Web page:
Rating: 7/10

The Curious Case of Benjamin Button (2008)

This David Fincher movie came between two films which I love unreservedly - Zodiac and The Social Network, but for me it's not a patch on either of those two movies. The film isn't entirely without it's charms, though. Brad Pitt plays the titular character, a man who is born a child sized old man, and experiences the aging process in reverse as he gets older. The story is largely set in New Orleans, from around 1918 until the present day, though  The CGI effects used in the film to demonstrate Mr Button's journey are quite remarkable, and really help the viewer buy in to a rather outlandish premise. Unfortunately, the plot of the movie is rather dull, with Benjamin Button himself a rather bland, passive character who doesn't leave much of an impression. On the other hand, some of the people who Benjamin encounters are much more interesting, including Cate Blanchett's ambitious dancer and particularly Tilda Swinton's character, a prim and proper Englishwoman who seeks escape from her loveless marriage. At almost three hours, the film rather outstays its welcome, but on the whole I don't regret watching it. David Fincher's next project is an adaptation of The Girl With the Dragon Tattoo - I wonder if it will continue the trend established by his previous few efforts of great film - mediocre film - great film - mediocre film; we shall have to wait and see.

Rating: 6/10

Severance (2006)

A film which was billed as a cross between The Office and Deliverance, this horror-comedy isn't particularly funny or scary. The plot sees a group of broadly drawn stereotypes of office workers heading out into the woods in Serbia for a fun filled weekend of team building. The motley crew includes a pompous boss (Tim McInnerny), an attractive American (Laura Horris), a corporate yes man (Andy Nyman) and a laddish stoner (Mark Kermode's favourite actor, Danny Dyer). Unfortunately, the script for the film is generally poor and laughs are few and far between. The fright sequences lack suspense, and the the majority of the supposedly horrifying aspects of the movie are derived from rather OTT gore and torture scenes. There is some attempt at satire, with office drones who work for a multinational weapons company faced with the end products of their labours, but for me, the whole thing doesn't come off at all.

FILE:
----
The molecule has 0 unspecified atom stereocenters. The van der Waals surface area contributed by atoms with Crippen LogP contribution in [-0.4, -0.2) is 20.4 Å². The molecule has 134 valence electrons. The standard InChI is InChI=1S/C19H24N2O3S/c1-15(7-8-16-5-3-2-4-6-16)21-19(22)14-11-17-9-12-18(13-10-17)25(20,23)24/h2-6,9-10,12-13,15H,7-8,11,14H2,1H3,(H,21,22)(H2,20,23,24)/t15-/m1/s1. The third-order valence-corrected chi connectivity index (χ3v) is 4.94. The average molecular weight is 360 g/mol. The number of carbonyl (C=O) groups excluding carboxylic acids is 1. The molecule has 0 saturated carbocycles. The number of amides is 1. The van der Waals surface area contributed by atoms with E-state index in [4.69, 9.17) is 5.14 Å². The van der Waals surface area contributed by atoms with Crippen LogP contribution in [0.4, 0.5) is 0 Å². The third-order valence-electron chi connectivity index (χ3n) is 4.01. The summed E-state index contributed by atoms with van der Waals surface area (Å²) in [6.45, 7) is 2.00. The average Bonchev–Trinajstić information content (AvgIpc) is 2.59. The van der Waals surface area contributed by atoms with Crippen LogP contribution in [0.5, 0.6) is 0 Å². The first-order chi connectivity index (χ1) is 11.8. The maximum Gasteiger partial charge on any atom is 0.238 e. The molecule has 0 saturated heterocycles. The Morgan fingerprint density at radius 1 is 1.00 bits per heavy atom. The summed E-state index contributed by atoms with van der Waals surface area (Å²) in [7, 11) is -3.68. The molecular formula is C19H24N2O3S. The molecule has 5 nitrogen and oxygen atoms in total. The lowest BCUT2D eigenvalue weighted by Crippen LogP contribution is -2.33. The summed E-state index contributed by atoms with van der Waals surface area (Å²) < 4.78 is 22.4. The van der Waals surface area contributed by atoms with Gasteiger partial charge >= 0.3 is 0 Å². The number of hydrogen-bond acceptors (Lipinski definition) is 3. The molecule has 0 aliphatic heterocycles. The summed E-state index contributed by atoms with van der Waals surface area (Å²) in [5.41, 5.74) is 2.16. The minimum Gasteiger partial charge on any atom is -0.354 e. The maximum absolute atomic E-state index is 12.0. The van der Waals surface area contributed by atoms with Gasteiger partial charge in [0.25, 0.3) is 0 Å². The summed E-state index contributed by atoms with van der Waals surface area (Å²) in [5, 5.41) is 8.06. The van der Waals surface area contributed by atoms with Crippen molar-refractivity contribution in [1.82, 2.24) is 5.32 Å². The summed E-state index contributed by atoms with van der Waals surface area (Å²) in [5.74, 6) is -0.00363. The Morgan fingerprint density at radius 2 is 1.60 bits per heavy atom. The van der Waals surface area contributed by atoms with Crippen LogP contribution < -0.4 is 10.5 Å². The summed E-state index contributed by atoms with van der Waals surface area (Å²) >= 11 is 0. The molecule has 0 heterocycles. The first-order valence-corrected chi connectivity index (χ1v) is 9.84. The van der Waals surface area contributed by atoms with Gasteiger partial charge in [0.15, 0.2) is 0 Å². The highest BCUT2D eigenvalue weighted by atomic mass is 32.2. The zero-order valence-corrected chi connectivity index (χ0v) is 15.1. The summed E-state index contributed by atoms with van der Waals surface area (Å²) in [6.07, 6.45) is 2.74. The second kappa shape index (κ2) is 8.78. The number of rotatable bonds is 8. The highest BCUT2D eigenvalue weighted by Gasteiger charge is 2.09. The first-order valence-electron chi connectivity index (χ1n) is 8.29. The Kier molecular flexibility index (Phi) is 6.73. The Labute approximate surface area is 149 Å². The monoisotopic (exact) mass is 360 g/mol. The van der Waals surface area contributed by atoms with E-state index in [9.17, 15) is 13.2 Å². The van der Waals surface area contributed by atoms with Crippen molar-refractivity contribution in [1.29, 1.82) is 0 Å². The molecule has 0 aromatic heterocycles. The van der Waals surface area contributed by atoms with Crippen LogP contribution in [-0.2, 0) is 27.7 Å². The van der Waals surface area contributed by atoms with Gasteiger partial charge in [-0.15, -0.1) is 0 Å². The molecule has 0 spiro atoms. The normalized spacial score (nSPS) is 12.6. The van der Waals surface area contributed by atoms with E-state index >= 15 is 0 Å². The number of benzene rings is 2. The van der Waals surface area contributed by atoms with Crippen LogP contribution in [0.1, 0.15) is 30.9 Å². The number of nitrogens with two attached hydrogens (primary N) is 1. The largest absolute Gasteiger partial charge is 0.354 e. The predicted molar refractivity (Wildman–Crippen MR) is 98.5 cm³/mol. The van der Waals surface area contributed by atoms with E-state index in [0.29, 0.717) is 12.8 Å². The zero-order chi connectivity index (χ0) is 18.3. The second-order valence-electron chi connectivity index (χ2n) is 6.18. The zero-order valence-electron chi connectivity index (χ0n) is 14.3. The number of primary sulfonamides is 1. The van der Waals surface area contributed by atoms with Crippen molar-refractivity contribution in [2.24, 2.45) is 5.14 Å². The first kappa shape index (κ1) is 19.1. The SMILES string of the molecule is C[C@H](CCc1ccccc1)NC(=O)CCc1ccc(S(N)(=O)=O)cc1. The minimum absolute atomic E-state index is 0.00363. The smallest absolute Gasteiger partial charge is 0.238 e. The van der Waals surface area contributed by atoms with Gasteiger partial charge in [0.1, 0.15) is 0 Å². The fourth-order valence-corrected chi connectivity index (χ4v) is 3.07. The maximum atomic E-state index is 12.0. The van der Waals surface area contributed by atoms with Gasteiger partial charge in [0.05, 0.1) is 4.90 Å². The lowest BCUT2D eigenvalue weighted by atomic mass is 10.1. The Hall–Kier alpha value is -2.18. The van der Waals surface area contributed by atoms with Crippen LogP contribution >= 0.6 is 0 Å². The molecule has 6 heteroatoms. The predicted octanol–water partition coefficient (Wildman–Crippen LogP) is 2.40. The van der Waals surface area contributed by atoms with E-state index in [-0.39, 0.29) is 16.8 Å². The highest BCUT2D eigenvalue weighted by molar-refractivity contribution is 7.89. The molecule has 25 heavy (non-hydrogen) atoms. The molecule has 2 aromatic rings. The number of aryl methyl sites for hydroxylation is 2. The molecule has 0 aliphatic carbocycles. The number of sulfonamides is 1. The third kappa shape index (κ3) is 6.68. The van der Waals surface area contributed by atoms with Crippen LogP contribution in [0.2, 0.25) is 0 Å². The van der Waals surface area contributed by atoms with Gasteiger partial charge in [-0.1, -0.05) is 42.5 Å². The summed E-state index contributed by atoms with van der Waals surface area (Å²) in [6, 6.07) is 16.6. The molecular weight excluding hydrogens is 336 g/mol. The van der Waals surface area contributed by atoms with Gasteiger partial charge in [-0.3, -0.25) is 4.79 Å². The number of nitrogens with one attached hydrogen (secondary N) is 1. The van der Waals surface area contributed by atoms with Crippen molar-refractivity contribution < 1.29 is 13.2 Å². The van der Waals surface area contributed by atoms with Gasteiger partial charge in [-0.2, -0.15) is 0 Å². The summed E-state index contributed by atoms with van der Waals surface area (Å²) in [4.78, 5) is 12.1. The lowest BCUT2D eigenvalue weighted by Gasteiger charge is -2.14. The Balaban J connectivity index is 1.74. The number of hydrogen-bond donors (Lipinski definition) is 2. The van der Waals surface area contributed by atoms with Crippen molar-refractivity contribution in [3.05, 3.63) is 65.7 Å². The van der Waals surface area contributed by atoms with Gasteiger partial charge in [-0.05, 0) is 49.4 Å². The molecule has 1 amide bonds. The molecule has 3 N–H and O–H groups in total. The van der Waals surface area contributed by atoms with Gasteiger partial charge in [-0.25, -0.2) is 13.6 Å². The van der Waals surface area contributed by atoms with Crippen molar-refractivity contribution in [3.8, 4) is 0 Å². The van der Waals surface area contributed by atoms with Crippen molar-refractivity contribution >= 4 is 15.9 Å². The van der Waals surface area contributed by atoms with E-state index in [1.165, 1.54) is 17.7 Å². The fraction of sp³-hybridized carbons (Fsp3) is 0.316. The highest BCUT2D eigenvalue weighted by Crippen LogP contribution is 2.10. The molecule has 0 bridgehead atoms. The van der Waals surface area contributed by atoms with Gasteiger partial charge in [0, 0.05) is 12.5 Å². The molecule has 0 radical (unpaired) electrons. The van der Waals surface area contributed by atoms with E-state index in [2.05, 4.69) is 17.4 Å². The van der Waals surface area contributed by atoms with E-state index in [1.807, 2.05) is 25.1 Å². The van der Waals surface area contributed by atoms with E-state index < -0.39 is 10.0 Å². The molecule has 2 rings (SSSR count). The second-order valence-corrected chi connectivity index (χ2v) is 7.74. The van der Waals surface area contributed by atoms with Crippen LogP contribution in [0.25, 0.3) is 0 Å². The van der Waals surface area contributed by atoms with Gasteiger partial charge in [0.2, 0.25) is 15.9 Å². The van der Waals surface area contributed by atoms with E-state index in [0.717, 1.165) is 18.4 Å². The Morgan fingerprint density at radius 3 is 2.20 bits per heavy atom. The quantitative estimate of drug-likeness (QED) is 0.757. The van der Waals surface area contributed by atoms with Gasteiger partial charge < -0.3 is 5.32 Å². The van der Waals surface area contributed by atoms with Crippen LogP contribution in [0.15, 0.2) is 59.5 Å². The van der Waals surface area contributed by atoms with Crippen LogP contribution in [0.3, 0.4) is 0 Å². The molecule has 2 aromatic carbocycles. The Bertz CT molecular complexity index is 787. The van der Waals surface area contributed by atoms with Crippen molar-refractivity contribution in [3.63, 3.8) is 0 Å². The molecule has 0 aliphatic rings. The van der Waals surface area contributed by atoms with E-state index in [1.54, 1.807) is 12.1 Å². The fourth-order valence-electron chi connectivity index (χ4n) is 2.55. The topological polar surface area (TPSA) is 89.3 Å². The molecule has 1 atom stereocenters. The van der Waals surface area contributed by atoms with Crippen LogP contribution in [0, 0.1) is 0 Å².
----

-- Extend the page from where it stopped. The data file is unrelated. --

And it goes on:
Rating: 3/10

Perfume: The Story of a Murderer (2006)

This is a very unusual movie indeed, but a film which I enjoyed far more than I expected. It tells the strange tale of Jean-Baptiste Grenouille (played by Ben Whishaw), a boy brought up in an orphanage in the poorest section of 19th century Paris, who has the gift of an extraordinarily powerful sense of smell. He is able to escape his humble origins as the apprentice to an Italian perfume maker (Dustin Hoffmann in a rather hammy turn), but despite discovering a genius for formulating perfumes, his true interests lie in rather darker areas. His true nature is awakened after he inadvertently kills a beautiful young woman on the streets of Paris; this leads to Grenouille becoming obsessed with recapturing her scent. His travels take him to the perfume capital of France in Provence, where he perfects his craft as a perfume maker. He develops a process which enable him to store the scents of beautiful women and begins a killing spree in search of the most powerful scent of all... The film is beautifully shot, with vivid colours and images used to represent the various scents picked up by Grenouille's sensitive nose. The story (based on a novel by Patrick Suskind) is highly original and captivating, and I was intrigued by the central character despite his terrible crimes. Perfume was a notorious flop at the box office when it first came out, but it is definitely a movie which is worth seeking out.

Rating: 8/10